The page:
However, Okies able to solve their problems in advance would not have been the kind of characters he wanted to write in that series so this application of the Dirac transmitter became a separate story, “Beep," collected in Galactic Cluster and novelized as The Quincunx Of Time. “Beep”/Quincunx is a utopia because the controllers of the Dirac transmitter foresee themselves preventing disasters and administering a peaceful, expanding intergalactic civilization, free from the conflicts experienced, in their alternative future, by the Okies.

The Special James Blish Issue of The Magazine of Fantasy and Science Fiction featured a new short novel by Blish, Midsummer Century. This novel completes a tetralogy with Welcome To Mars, “A Style In Treason” (in the later collection, Anywhen) and The Quincunx Of Time. Yet again, “A Style In Treason” is an expansion of an earlier story, “A Hero’s Life," so this tetralogy was written in six stages.

The tetralogy begins with the discovery of antigravity by the young Adolph Haertel, first seen as an old man in “Common Time," describes an interstellar civilization based on the Haertel overdrive and the Dirac transmitter and ends in 25,000 AD when a Dirac message that had been received in 2091 is transmitted. Of course, more than this happens in Midsummer Century. For example, the time-projected astrophysicist Martels unwillingly accepts and uses telepathy for which he finds yet another rationale.

Messages from the future contain:
“…many future paradigms, which not only conflict with ours but with each other.” 17

Science is not an arbiter because it is one of the paradigms. Thor Wald, the inventor of the Dirac transmitter, is prepared in “Beep” to accept a deterministic universe but then, in Quincunx, says:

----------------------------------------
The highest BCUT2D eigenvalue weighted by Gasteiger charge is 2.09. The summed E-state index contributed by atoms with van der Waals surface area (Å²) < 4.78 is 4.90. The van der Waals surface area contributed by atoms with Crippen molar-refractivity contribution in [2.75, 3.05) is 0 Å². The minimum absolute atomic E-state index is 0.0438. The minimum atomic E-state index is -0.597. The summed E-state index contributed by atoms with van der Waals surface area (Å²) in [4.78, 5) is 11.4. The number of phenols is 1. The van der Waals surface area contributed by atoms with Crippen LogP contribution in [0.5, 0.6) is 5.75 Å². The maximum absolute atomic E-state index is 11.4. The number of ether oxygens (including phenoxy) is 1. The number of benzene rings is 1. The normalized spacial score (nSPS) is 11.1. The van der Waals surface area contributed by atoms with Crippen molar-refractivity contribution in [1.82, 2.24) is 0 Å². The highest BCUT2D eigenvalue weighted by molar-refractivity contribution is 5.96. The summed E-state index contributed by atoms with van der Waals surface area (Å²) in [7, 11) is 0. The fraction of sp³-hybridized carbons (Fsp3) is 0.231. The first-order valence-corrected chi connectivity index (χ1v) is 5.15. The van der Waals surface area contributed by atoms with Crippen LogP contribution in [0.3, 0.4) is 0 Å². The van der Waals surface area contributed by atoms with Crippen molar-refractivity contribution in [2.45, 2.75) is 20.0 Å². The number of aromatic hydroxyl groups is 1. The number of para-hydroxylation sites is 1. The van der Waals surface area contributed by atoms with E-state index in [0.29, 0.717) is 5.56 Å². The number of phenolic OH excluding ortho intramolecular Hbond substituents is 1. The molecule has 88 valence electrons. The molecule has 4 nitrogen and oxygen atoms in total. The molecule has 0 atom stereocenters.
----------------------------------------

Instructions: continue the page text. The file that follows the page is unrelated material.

“If a technologically sophisticated people of twenty-five thousand years from now believes that the future is not fixed, it is plain on the face of it that they know something about the matter that we don’t know.” 18

The Dirac message (in Machine, not in English) to which he refers reads in part:

“‘…the analysis found distinct traces of previous occupancy by a third personality, dating the year of its origin to ‘1955’. This style of dating antecedes Rebirth One and thus cannot be any less than twenty-five thousand years in the past…How could time-projection have been known that long ago without significantly changing history…?’ ” 19

What does “changing history” mean here? To change anything is to make it different either from what it was before we acted on it or from what it would have been if we had not acted on it. If Greek atomists had initiated an industrial revolution BC, that would have changed history, i.e., would have made history different from what we now know it to have been. It does not follow from this that a foreknown history could have been changed. If there had been going to be a Greek industrial revolution, then that would have been foreknown.

Wald can try to change events as described in messages from his future but should not, I think, draw the conclusion that he does from this particular message. His successors are right to believe that Dirac messages contain mutually inconsistent paradigms but mistaken, I think, if they accept Wald’s conclusion that this message entails mutable history. But, in any case, if someone had been projected into the past and had made history different from the way he remembered it as having been, how would anyone in 25,000 AD know this? If they inhabit an altered timeline, then their memories and records will tell them what has happened in that altered timeline but not what had happened in any original timeline that would be remembered only by the time traveler.

The message interpreted by Wald is transmitted in a Dirac pulse:

“…so that all receivers who might have any reason to care about the problem should have a record of it.” 20

Its senders do not know that the receivers include the inventor of the Dirac transmitter trying to understand its implications.